Zimbabwe authorities filed court papers accusing MDC's number two, Tendai Biti, of subverting the government, according to the AFP. Biti could face the death penalty. (Report: N. Germain)
Zimbabwe authorities have filed court papers accusing opposition number two Tendai Biti of subverting the government, adding that he faces the death penalty, an AFP journalist saw Thursday.
A police charge sheet filed in court accuses Biti of "subverting a constitutional government as defined in the criminal law."
The accusations including seeking "to render the country ungouvernable including the possibility of resorting to an armed insurrection."
The court file also shows prosecutors opposing bail for Biti since "the accused is facing serious offences which attract capital punishment."
Biti, who has not been officially charged, was arrested Thursday minutes after arriving back in Zimbabwe following a long stay in South Africa and has been held in prison since then.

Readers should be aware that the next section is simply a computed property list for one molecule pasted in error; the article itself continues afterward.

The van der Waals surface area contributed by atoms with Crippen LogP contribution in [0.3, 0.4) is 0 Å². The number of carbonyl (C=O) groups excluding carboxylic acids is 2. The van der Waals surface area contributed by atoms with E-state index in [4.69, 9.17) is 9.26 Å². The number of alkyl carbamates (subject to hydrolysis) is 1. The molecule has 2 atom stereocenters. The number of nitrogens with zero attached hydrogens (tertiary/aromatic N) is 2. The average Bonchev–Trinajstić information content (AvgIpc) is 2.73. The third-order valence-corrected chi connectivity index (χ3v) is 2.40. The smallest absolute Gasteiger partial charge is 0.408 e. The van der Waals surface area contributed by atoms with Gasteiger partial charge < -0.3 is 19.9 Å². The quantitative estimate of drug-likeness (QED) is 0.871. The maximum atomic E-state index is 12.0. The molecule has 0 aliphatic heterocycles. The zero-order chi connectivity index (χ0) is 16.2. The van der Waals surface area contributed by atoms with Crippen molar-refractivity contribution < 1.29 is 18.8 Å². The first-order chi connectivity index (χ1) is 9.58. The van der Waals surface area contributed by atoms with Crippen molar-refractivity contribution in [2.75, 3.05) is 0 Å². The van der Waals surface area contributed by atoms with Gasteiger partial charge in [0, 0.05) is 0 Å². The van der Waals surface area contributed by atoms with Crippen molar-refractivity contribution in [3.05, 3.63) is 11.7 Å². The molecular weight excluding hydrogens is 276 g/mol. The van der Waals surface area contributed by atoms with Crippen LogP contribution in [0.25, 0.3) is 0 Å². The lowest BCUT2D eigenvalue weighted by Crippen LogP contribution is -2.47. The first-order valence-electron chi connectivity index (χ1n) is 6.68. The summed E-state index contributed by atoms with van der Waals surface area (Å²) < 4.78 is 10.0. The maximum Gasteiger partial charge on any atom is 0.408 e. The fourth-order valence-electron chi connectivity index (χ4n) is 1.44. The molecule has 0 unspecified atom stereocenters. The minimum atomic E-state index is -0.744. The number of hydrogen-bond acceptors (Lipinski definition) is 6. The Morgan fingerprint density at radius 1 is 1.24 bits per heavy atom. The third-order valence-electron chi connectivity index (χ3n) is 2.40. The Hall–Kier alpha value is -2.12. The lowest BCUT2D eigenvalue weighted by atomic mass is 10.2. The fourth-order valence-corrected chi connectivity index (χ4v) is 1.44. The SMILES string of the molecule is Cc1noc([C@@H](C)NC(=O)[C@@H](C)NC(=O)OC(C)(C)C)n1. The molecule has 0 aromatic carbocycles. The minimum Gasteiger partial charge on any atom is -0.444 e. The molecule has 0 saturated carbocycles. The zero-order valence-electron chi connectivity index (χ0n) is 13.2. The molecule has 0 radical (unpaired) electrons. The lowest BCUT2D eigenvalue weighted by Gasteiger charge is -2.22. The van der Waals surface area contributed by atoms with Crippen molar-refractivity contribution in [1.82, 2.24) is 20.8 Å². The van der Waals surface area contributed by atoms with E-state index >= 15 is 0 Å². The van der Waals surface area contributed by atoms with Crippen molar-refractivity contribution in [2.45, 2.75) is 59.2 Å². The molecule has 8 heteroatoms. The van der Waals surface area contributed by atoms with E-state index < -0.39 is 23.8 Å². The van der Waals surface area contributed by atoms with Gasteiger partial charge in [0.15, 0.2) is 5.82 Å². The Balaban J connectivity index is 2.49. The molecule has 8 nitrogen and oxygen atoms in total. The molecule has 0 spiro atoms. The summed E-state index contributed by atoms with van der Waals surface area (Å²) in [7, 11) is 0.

Police have said they plan to charge him with treason, and his arrest comes just ahead of a June 27 presidential run-off election.
He appeared in court for about 40 minutes on Thursday before the case was delayed for lawyers on both sides to hold discussions.
The court papers list four separate charges, though they do not refer specifically to treason.
Police accuse him in the charge sheet of having "incited and conspired ... to rig" the March 29 first round of the election and of having offered bribes ranging from three billion to 50 billion Zimbabwean dollars.
Soaring inflation in Zimbabwe makes it impossible to estimate how much the currency is now worth, but the official inflation is put at 165,000 percent.
The bribery led to "massive election rigging," it says.
Other charges accuse him of "publishing or communicating false statements prejudicial to the state" and "causing disaffection among defence forces."
According to police, he is also accused of "undermining authority or insulting the president" and "projecting the president as an evil man" who should be tried for crimes against humanity.
Date created : 2008-06-19